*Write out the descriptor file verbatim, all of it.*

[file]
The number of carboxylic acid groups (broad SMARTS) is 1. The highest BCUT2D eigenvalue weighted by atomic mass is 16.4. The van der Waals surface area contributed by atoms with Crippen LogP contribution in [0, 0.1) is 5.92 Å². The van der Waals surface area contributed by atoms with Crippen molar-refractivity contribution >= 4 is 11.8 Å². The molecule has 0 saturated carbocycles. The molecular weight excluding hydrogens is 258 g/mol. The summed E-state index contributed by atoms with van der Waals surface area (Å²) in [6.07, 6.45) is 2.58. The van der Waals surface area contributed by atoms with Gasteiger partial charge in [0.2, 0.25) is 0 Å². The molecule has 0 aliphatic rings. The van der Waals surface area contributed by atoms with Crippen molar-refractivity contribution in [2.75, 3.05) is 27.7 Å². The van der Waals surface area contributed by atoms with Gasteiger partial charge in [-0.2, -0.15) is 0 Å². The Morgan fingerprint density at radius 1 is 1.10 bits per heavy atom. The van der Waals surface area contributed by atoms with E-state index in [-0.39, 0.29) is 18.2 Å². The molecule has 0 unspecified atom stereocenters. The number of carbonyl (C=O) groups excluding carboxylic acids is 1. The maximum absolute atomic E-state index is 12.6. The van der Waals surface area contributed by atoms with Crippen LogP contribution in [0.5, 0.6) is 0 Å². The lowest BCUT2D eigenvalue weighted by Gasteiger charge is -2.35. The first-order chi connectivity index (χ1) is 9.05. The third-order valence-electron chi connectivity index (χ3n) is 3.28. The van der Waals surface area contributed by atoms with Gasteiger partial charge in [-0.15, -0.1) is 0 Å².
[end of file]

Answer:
The number of carboxylic acid groups (broad SMARTS) is 1. The highest BCUT2D eigenvalue weighted by atomic mass is 16.4. The van der Waals surface area contributed by atoms with Crippen LogP contribution in [0, 0.1) is 5.92 Å². The van der Waals surface area contributed by atoms with Crippen molar-refractivity contribution >= 4 is 11.8 Å². The molecule has 0 saturated carbocycles. The molecular weight excluding hydrogens is 258 g/mol. The summed E-state index contributed by atoms with van der Waals surface area (Å²) in [6.07, 6.45) is 2.58. The van der Waals surface area contributed by atoms with Gasteiger partial charge in [0.2, 0.25) is 0 Å². The molecule has 0 aliphatic rings. The van der Waals surface area contributed by atoms with Crippen molar-refractivity contribution in [2.75, 3.05) is 27.7 Å². The van der Waals surface area contributed by atoms with Gasteiger partial charge in [-0.2, -0.15) is 0 Å². The Morgan fingerprint density at radius 1 is 1.10 bits per heavy atom. The van der Waals surface area contributed by atoms with E-state index in [-0.39, 0.29) is 18.2 Å². The molecule has 0 unspecified atom stereocenters. The number of carbonyl (C=O) groups excluding carboxylic acids is 1. The maximum absolute atomic E-state index is 12.6. The van der Waals surface area contributed by atoms with Crippen LogP contribution in [0.5, 0.6) is 0 Å². The lowest BCUT2D eigenvalue weighted by Gasteiger charge is -2.35. The first-order chi connectivity index (χ1) is 9.05. The third-order valence-electron chi connectivity index (χ3n) is 3.28. The van der Waals surface area contributed by atoms with Gasteiger partial charge in [-0.15, -0.1) is 0 Å².